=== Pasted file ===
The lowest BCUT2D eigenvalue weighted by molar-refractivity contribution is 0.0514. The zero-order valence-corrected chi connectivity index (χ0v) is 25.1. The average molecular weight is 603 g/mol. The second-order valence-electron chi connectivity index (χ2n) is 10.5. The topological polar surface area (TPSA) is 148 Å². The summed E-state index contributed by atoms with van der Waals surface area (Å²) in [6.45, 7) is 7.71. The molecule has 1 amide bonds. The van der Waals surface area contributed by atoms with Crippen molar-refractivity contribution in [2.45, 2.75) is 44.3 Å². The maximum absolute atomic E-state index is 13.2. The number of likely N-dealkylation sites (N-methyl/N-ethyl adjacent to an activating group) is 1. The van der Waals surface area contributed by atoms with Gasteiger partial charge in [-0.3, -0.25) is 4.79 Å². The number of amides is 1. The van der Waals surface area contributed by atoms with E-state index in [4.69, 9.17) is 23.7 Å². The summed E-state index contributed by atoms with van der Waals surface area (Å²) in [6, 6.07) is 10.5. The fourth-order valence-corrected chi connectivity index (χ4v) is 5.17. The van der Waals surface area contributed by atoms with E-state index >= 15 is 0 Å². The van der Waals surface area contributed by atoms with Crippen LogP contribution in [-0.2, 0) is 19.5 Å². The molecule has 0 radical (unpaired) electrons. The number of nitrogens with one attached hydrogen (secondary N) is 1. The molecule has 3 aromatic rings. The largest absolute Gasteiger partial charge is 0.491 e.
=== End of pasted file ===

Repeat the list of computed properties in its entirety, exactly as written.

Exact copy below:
The lowest BCUT2D eigenvalue weighted by molar-refractivity contribution is 0.0514. The zero-order valence-corrected chi connectivity index (χ0v) is 25.1. The average molecular weight is 603 g/mol. The second-order valence-electron chi connectivity index (χ2n) is 10.5. The topological polar surface area (TPSA) is 148 Å². The summed E-state index contributed by atoms with van der Waals surface area (Å²) in [6.45, 7) is 7.71. The molecule has 1 amide bonds. The van der Waals surface area contributed by atoms with Crippen molar-refractivity contribution in [2.45, 2.75) is 44.3 Å². The maximum absolute atomic E-state index is 13.2. The number of likely N-dealkylation sites (N-methyl/N-ethyl adjacent to an activating group) is 1. The van der Waals surface area contributed by atoms with Gasteiger partial charge in [-0.3, -0.25) is 4.79 Å². The number of amides is 1. The van der Waals surface area contributed by atoms with E-state index in [4.69, 9.17) is 23.7 Å². The summed E-state index contributed by atoms with van der Waals surface area (Å²) in [6, 6.07) is 10.5. The fourth-order valence-corrected chi connectivity index (χ4v) is 5.17. The van der Waals surface area contributed by atoms with E-state index >= 15 is 0 Å². The van der Waals surface area contributed by atoms with Crippen LogP contribution in [-0.2, 0) is 19.5 Å². The molecule has 0 radical (unpaired) electrons. The number of nitrogens with one attached hydrogen (secondary N) is 1. The molecule has 3 aromatic rings. The largest absolute Gasteiger partial charge is 0.491 e.